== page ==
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2015
Annual Reports
Asian Development Outlook 2014: Fiscal Policy for Inclusive Growth
Asian Development Bank

Developing Asia is expected to extend its steady growth. The region's growth is projected to edge up from 6.1% in 2013 to 6.2% in 2014 and 6.4% in 2015. Moderating growth in the People’s Republic of China (PRC) as its economy adjusts to more balanced growth will offset to some extent the stronger demand expected from the industrial countries as their economies recover. Risks to the outlook have eased and are manageable. The monetary policy shift in the United States (US) may invite some volatility ahead in financial markets, albeit mitigated by accommodative monetary policy in Japan and the euro area. The regional growth outlook depends on continued recovery in the major industrial economies and on the PRC managing to contain internal credit growth smoothly. Greater Public Spending Needed to Reduce Inequality Widening income gaps in developing Asia strengthens the case for greater use of fiscal policy to foster equality of opportunity. While the region has benefited from fiscal prudence in the past, demographic and environmental challenges are expected to compete for public resources in the coming years. To boost public spending on equity-enhancing programs such as education and health without undermining fiscal sustainability, the authorities will need to explore a wide range of options for mobilizing revenue and to build equity objectives into their fiscal plans.


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2014
Reports and Books
Decoupling 2: technologies, opportunities and policy options
United Nations Environment Programme

This report was produced by the Decoupling Working Group of the International Resource Panel. It explores technological possibilities and opportunities for both developing and developed countries to accelerate decoupling and reap the environmental and economic benefits of increased resource productivity. It also examines several policy options that have proved to be successful in helping different countries to improve resource productivity in various sectors of their economy, avoiding negative impacts on the environment.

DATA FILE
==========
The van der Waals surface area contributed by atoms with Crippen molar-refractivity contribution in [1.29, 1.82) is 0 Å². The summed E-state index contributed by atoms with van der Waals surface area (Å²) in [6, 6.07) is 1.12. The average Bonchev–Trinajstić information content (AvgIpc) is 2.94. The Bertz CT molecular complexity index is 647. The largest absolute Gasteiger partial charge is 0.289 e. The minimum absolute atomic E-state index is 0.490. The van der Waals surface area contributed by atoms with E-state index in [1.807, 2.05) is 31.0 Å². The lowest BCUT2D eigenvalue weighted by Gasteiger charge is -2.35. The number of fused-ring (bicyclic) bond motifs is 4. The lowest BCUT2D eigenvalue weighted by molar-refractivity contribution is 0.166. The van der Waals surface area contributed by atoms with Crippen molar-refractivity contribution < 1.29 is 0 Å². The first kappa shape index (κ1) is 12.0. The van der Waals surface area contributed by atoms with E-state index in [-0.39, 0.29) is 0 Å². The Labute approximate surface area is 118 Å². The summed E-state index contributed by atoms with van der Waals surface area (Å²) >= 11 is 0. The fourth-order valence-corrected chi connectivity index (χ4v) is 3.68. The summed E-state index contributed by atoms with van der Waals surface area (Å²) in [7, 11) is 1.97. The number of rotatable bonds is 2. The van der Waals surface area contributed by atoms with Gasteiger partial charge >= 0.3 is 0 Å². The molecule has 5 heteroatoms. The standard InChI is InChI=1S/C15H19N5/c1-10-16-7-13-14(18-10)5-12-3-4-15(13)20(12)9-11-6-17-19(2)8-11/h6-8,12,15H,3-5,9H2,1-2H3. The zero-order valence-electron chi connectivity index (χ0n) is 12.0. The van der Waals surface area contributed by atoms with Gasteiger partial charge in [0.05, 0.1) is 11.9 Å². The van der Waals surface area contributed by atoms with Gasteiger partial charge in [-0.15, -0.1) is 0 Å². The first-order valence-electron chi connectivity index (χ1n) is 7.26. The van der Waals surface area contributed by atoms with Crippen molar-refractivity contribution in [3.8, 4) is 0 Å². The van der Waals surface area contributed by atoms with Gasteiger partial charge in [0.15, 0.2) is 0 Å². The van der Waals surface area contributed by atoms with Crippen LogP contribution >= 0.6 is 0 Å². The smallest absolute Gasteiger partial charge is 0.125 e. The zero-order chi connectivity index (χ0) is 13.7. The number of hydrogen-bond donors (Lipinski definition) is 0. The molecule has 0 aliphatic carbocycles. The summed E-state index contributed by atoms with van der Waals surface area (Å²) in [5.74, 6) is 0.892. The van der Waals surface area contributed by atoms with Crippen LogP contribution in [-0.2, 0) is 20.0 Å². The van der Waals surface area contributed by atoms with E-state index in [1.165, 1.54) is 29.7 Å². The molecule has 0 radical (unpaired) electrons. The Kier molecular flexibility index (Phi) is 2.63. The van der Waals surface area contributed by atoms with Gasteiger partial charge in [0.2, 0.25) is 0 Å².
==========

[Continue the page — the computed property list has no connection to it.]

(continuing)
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2014
Reports and Books
Aligning the Financial System with Sustainable Development: An invitation & background briefing
United Nations Environment Programme

Considerable finance is needed to drive the transition to a green, inclusive economy. A “clean trillion” of additional investment is needed annually up to 2030 to enable new infrastructure to be made green. Private capital is needed to finance this transition, complemented by public expenditure, but is currently being channeled into an unsustainable economy. Traded financial capital globally amounts to US$225 trillion, but little of this is being used to power the transition to a green and inclusive economy. Aligning the financial system to enable the long-term health of the real economy may require changes to its architecture, the ‘rules’ governing how it operates. UNEP has established the Inquiry into the Design of a Sustainable Financial System to address this high-potential policy arena. Building on UNEP’s green economy initiative and two decades of work of the UNEP Finance Initiative, the Inquiry is being guided by a high-level Advisory Panel, and involves wide-reaching engagement and research at the national and international levels.


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2014